More than 48 million people in the U.S. experience hearing loss, and the Center for Disease Control and Prevention estimates that, of this population, approximately 26 million suffer from permanent damage caused by excessive exposure to noise. So how does sound lead to hearing loss?
How the Ear Works
The ear is broken down into three parts: the outer, middle and inner ear. Soundwaves from your environment are captured by the outer ear and funneled into the ear canal, where they hit the eardrum. This creates a vibration, which travels through the three tiny bones in the middle ear.
The inner ear contains a structure called the cochlea. Shaped like a snail, the cochlea is lined with tiny hair cells and filled with fluid. The average person is born with about 16,000 of these hair cells. Unlike other hair on your body, once damaged these cells cannot be repaired or regrown.
When the sound vibration reaches the inner ear, it causes the liquid in the cochlea to move, bending the tiny hair cells. As they bend, the hair cells create electrical signals.
The auditory nerve then carries the electric signal from the inner ear to the brain, where it is interpreted as sound.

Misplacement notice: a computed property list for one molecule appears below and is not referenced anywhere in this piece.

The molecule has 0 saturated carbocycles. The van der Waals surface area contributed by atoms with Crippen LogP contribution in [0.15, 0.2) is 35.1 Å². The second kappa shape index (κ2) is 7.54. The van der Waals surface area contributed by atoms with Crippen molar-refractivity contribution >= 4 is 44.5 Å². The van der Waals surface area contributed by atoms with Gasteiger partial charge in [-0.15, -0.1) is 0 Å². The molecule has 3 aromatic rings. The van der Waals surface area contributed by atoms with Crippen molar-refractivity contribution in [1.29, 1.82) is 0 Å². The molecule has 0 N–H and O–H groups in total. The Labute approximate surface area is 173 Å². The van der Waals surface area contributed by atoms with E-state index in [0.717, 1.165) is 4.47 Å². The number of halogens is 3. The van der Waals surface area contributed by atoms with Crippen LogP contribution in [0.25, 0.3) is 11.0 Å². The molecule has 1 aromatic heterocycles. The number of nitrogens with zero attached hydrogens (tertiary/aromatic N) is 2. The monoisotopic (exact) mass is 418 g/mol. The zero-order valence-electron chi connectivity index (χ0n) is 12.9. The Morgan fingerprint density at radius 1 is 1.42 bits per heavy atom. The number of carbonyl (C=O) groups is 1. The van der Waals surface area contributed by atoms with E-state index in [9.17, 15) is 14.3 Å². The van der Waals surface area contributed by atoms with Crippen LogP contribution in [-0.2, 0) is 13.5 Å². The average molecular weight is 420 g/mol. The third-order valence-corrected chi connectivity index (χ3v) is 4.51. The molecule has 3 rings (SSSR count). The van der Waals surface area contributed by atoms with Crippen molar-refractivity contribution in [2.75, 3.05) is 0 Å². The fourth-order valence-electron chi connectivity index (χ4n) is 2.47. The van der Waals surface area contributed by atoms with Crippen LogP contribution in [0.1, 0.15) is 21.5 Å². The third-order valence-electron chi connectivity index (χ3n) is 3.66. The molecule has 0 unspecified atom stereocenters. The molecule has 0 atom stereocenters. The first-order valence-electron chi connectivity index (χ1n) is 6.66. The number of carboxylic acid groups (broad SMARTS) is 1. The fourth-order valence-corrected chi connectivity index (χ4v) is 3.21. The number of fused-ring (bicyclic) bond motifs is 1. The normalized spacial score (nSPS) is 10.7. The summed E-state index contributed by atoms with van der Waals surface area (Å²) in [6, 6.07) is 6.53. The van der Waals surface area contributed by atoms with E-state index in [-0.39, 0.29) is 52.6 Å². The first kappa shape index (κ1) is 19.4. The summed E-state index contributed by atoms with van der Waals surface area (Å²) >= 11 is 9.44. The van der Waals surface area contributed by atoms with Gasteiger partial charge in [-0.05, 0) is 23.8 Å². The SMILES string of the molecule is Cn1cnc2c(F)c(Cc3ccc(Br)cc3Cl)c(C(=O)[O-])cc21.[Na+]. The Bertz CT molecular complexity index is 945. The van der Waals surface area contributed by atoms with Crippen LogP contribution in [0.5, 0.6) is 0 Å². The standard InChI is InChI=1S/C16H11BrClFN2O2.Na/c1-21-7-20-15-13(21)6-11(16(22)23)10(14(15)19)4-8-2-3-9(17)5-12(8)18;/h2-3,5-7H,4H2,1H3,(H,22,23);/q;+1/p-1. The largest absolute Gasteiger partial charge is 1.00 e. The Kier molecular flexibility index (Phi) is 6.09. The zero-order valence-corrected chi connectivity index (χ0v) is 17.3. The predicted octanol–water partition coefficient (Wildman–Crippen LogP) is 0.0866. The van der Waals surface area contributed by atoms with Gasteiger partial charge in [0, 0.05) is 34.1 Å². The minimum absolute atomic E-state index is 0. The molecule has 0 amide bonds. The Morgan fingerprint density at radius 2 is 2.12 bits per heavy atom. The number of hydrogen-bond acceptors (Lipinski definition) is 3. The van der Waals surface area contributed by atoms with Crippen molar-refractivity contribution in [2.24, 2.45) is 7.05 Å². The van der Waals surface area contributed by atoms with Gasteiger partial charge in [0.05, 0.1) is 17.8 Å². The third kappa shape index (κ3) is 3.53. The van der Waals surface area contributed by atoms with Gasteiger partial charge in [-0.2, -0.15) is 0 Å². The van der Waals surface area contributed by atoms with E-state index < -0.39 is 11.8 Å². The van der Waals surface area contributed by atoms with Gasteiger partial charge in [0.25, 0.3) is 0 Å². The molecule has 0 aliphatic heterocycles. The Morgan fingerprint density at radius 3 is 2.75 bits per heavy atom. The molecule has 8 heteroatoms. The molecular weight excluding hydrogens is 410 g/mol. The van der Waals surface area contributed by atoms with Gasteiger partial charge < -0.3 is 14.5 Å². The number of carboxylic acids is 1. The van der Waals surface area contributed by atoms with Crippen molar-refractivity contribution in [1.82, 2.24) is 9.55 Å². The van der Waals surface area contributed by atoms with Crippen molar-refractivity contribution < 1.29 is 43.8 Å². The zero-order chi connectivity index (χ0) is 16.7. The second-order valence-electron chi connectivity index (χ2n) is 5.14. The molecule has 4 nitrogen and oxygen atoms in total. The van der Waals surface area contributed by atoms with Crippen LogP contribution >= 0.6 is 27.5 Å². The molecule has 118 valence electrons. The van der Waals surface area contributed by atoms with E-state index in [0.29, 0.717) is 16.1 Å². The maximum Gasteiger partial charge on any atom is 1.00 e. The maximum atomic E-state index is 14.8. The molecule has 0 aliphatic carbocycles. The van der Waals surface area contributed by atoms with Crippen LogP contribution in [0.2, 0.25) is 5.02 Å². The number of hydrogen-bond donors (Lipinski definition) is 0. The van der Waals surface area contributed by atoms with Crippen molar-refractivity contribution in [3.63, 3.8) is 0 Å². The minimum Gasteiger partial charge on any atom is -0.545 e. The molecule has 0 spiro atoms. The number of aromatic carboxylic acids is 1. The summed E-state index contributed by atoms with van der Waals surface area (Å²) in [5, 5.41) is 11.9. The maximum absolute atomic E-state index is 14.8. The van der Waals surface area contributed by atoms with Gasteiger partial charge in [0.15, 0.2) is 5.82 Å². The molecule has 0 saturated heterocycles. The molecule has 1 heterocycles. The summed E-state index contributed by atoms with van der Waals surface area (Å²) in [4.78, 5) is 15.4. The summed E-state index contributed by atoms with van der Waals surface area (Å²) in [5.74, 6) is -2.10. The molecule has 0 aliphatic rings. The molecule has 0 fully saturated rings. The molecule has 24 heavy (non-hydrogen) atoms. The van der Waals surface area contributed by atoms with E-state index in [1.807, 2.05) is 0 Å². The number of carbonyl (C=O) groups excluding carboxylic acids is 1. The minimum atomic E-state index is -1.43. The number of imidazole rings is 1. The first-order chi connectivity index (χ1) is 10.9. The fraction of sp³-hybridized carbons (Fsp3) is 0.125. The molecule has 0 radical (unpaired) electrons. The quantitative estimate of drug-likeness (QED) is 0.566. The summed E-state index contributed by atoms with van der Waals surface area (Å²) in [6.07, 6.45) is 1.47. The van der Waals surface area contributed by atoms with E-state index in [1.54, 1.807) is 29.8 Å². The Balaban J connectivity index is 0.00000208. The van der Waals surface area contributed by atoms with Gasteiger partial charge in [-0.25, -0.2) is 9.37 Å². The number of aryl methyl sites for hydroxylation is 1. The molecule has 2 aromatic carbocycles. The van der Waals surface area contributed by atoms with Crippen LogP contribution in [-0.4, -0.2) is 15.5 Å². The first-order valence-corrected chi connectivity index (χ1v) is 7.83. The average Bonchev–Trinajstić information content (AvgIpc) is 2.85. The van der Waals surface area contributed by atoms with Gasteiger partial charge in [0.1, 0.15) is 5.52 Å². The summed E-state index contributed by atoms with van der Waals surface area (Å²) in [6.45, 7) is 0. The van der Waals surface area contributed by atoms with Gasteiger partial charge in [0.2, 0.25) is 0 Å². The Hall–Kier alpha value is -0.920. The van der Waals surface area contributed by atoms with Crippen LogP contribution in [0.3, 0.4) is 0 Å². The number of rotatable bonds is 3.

Damage to the Inner Ear
Loud noises, such as one extremely loud sound or continuous loud sounds over a long period of time, can damage the cells and membranes of the inner ear. Over time, loud noises overwork the hair cells within the cochlea, causing them to die.
After leaving a concert, temporary hearing loss is common. This includes:
- Not being able to hear whispers
- Sounds seeming muffled
- Hearing a ringing in the ear (tinnitus)
Your hearing will return to normal after a few hours or days. While the loud noise can bend the hair cells, they are often able to straighten again after a short recovery period.
Repeated exposure will eventually destroy too many hair cells. You can damage up to 30 to 50 percent of your hair cells before you notice a change in your hearing. Unfortunately, by the time your hearing loss can be measured on an auditory test, the damage is permanent.
Damage to the Auditory Nerve
Loud noises can also damage the nerve responsible for carrying electrical signals from the inner ear to the brain.
Damage to the auditory nerve creates a condition known as hidden hearing loss, which makes it difficult to understand speech in noisy environments, but does not show up on a traditional hearing test.
Protecting Your Hearing
Avoiding loud noises and events can help prevent ear damage. If loud noises cannot be prevented, wearing proper hearing protection is the next best thing.
To learn more about protecting your hearing or to schedule an appointment for a hearing test, contact the experts at Torrance Audiology today.